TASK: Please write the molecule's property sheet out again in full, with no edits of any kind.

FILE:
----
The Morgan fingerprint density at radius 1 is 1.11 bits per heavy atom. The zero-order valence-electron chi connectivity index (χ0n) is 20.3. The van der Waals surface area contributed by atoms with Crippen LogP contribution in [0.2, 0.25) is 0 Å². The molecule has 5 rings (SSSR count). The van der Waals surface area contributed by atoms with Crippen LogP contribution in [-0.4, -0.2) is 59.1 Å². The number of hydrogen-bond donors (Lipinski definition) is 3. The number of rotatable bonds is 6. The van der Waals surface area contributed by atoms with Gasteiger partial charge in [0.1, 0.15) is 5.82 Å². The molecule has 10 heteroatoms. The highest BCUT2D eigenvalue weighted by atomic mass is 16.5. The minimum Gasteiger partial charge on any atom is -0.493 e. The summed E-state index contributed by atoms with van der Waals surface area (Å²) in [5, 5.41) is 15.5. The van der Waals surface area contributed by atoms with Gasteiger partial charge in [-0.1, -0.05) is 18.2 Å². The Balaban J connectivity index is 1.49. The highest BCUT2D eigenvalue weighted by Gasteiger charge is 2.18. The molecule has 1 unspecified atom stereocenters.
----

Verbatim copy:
The Morgan fingerprint density at radius 1 is 1.11 bits per heavy atom. The zero-order valence-electron chi connectivity index (χ0n) is 20.3. The van der Waals surface area contributed by atoms with Crippen LogP contribution in [0.2, 0.25) is 0 Å². The molecule has 5 rings (SSSR count). The van der Waals surface area contributed by atoms with Crippen LogP contribution in [-0.4, -0.2) is 59.1 Å². The number of hydrogen-bond donors (Lipinski definition) is 3. The number of rotatable bonds is 6. The van der Waals surface area contributed by atoms with Gasteiger partial charge in [0.1, 0.15) is 5.82 Å². The molecule has 10 heteroatoms. The highest BCUT2D eigenvalue weighted by atomic mass is 16.5. The minimum Gasteiger partial charge on any atom is -0.493 e. The summed E-state index contributed by atoms with van der Waals surface area (Å²) in [5, 5.41) is 15.5. The van der Waals surface area contributed by atoms with Gasteiger partial charge in [-0.1, -0.05) is 18.2 Å². The Balaban J connectivity index is 1.49. The highest BCUT2D eigenvalue weighted by Gasteiger charge is 2.18. The molecule has 1 unspecified atom stereocenters.